Of course Jack was killed....It's very obvious that he was killed during one of his "flirtious" moves down in Texas....he was seeing another man, remember?...the husband of that gal who'd never stop talking at the dancing hall...in fact, Jack's dad told Ennis that "Jack brought another fella up last spring" (the guy from Texas)....Jack was getting sick of Ennis refusal to commit to a better life together....Jack wanted to LIVE as a couple and Ennis could not provide that...so, after 20 years, jack was looking for another alternatives (like going down to Mexico o trying to hit on the rodeo clown)...Jack even said it at their last meeting....he was pretty sick and tired of traveling 4 times a year for the last 20 years to be with Ennis in the frigging cold (and being kept on a "short leash")...and never accomplishing anything but a two-three day sexual relief...he even said "never enough time" (meaning I AM SICK OF THIS!)...I think someone caught him on one of his "fishing trips" with the other guy in texas and killed him...I do love the part when Ennis finally realizes how much he wasted for being so paranoic and fearful...when he finally decides to skip "the roundup" and attend his daughter wedding (something he would not have done in the years before)and when looking at the two shirts and saying "Jack...I swear.." I think he meant "if I could do this all over again...I swear it would be different...I swear I would do anything to be with you" This movie is MAGNIFICENT and the story may be the most touching story ever told.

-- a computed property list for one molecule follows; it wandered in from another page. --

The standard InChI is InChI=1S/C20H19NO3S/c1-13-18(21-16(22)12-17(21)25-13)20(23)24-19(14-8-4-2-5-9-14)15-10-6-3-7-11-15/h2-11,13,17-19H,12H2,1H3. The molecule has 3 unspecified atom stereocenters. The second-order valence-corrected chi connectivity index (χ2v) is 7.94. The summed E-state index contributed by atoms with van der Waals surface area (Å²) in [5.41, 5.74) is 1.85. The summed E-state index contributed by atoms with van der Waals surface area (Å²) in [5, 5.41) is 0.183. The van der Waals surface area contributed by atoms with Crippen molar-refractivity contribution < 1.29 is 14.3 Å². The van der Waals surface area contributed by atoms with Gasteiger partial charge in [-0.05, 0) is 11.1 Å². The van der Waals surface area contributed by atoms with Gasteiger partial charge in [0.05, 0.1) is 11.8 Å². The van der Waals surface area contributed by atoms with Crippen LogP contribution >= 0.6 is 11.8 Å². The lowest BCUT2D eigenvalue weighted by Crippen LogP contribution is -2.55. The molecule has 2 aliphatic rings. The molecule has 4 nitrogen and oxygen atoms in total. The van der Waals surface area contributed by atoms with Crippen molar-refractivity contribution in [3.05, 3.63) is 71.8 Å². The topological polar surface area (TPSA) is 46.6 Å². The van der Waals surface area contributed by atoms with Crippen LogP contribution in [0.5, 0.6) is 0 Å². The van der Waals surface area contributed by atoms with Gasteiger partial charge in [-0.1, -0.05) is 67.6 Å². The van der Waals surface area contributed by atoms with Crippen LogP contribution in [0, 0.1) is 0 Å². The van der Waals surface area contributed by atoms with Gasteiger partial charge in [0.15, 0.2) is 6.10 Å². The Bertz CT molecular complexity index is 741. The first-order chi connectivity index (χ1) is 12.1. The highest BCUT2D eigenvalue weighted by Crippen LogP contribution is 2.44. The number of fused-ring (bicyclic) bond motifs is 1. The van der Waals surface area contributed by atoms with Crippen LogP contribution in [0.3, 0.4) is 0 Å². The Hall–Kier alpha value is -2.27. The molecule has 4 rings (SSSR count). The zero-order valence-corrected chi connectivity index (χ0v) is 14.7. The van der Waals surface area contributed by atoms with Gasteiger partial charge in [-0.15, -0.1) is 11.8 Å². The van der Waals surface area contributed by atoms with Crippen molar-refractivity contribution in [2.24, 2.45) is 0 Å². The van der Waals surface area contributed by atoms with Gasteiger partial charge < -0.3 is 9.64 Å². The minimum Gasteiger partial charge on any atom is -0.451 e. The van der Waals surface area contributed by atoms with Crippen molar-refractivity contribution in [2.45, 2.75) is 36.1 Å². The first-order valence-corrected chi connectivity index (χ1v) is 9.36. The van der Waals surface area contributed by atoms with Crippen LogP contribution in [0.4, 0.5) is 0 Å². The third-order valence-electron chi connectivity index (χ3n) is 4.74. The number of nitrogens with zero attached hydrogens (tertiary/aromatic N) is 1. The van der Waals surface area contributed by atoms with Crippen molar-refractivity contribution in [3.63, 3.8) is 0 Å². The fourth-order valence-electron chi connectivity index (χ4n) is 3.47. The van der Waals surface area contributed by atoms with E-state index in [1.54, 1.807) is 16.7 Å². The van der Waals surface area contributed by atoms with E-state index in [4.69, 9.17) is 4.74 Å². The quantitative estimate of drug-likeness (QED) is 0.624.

|to carlos(thxx alot)|
Date: 2006-07-17 16:34:33
Link to this Comment: 19889
but u know i read somewhere that maybe his father in law killed him as he didnt like jack or maybe even his own father killed him(jacks father)
im actually looking for this book(novel)dont think soo its avible here.
yeah very true.amazing story.
in our country we get original dvds very late.so the the dvd i saw,OMG it was.........grrrrr
so i really didnt get the movie.sound wasnt good,no subtitles.even still now,as this movie is not hit or famous as other movies are; maybe thats y shopkeeprs are not bringing or getin th orignal dvds.
my fave part was the last scene(shirt one)
i really didnt know he was flirting or whatever with that guy(the husband of that gal who'd never stop talking at the dancing hall)
anyway,thxxxxxxxxxx alot dude.
Date: 2006-07-17 17:53:39
Link to this Comment: 19890
I sympathize with Carlos. I was heartsick from this movie for weeks. The movie and the story stirred up burning tears, grief, loss, and old feelings of fear and abandonment. At times I despaired of ever feeling better but in that despair I found a kind of grace to work toward changing my own inner Ennis. If a movie can produce that desire it is truly a good movie. This was an internal process and I moped around for a while until the pain began to blur and the edges became fuzzy. I haven't watched Brokeback Mountain more than once.